In general we each ate what we liked: Matt favored freeze-dried, REI-type meals, Joe and Maria got creative with rice dishes, and I tended toward ramen noodles. An advantage to mountain climbing is that nothing spoils. You have the largest refrigerator in the world at your disposal. We brought butter pats, which I put on tortillas then set on the lid of our water-boiling pot for a warm, high-carb treat. We brought Twix-candy bars because they didn't freeze. Hot Tamales candy, bagels, and tuna- fish in a pouch were some of the other items that worked well.

Day 5. started out cold but warmed up nicely. We moved quickly-up to 11,000 feet where there is a large camp with lots of climbers and tents. Eleven camp sits in a rather large bowl below Motorcycle Hill and then Squirrel Hill. 

We pulled in after two hours and set up in a nicely established area that had just been vacated. by another team. This would be a comfortable place. It had large walls of snow blocks enclosing our tents. Our plan was to stay at 11 camp for two days to acclimatize.

I was feeling great and talked Matt into carrying some food up higher to cache. We started up the two previously mentioned hills. These are rather formidable climbs-we were at about 12,300 feet in a short distance.

The day was gorgeous and the view spectacular. We buried some food as deep as we could to keep it away from the ravens, marked it well with wands, and headed back to 11 camp. Within just a few hours, a storm came in and dumped a bunch of snow on us. Below 14,000 feet it was typical on the mountain to experience sudden whiteouts and snowstorms.

Day 6. We loaded 15 days' worth of food per person and several containers of fuel in our packs and moved up the mountain to cache the load. I had to break trail in the new snow but all went well. We made Motorcycle Hill then Squirrel Hill, and started to traverse to Windy Corner.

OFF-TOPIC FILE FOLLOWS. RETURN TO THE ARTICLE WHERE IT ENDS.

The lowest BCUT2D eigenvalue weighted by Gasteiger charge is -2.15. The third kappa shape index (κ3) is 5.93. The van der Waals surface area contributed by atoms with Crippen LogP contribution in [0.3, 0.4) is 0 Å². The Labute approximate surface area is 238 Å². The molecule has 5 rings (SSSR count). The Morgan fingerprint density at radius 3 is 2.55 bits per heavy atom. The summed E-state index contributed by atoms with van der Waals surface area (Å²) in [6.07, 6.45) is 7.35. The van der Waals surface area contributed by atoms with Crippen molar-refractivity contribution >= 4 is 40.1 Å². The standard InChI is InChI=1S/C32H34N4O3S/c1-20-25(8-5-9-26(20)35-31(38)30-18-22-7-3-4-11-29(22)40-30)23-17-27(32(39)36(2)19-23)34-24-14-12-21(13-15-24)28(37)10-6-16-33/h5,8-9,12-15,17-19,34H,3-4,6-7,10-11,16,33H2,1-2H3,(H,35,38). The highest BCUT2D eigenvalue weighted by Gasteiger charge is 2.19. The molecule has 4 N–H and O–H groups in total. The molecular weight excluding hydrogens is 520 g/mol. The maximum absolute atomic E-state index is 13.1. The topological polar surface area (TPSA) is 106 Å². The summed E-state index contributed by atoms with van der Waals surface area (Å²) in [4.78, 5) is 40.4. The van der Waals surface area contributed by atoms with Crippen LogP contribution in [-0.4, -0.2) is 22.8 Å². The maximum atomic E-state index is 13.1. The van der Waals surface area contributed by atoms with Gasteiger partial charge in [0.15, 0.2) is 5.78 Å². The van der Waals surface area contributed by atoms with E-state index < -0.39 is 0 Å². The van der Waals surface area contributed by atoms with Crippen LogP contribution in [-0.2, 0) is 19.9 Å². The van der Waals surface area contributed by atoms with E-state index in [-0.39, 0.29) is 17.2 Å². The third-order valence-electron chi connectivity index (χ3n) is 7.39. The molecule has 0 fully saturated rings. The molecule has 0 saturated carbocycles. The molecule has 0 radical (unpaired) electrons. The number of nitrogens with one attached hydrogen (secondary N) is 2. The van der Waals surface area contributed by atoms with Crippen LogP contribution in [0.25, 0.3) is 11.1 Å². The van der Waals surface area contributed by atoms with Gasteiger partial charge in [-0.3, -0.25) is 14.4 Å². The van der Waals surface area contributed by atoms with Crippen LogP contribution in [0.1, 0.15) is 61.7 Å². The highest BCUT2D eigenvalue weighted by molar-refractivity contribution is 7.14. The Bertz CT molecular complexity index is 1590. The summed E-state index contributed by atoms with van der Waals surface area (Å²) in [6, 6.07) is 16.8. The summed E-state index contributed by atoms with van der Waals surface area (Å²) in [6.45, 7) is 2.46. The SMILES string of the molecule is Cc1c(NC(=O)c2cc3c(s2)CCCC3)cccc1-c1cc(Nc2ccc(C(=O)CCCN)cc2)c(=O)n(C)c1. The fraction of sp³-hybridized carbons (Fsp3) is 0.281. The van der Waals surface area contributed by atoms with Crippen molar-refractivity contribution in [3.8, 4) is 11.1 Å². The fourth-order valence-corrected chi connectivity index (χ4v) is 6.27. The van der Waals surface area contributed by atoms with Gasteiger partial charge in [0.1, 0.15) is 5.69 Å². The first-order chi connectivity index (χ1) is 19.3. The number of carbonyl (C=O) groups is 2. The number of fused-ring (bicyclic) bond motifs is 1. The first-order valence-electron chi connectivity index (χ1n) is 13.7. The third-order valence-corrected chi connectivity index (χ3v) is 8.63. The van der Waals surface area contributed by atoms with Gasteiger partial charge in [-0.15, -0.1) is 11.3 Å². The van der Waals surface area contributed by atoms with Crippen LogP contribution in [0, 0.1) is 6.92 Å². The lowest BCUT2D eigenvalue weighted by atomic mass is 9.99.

The slopes above us on the traverse were potential avalanche areas, and we cautiously went by. Most of the chutes were rather shallow and small, not permitting much mass accumulation.

However, in order to avoid a large crevasse field we needed to stay fairly close to the base of the ridge, putting us close to the run-out zone - the area of the slope the avalanche would most likely move down before stopping.

Windy Corner lived up to it's name - the wind was blowing fiercely. We rounded the corner to find many crevasses with some bridges. We moved up to about 13,300 feet where we dug a deep cache and marked it well. It started snowing hard and we hustled to get back to camp again, somewhat concerned about avalanches along the traverse. By the time we reached the top of Squirrel Hill, it was a total whiteout and snowing.

I was quite surprised to find a lot of climbers moving up the mountain in these conditions. With the new snow, the chutes, Windy Corner had, to be dangerous. Maybe they all knew something we didn’t, or maybe they were just stupid

We made it down the hillside and back to camp. It snowed for about eight hours with 4 to 6 inches accumulating. Four NPS rangers had moved into camp next to us, sharing one of our snow walls. We struck up a friendship with one of them, Kevin, that would last for the next week and a half.

Later that evening, after dinner, we found out from Kevin that two teams had been caught in an avalanche near Windy Corner. There were no fatalities as they were able to dig themselves out. As we had expected, the slopes did slide, but not with enough mass to bury the groups or sweep them into the crevasse field.

It was at once sobering and bolstering to know that we had made the right decision by staying put. Denali was no place for mistakes, and we intended to avoid making them if we could.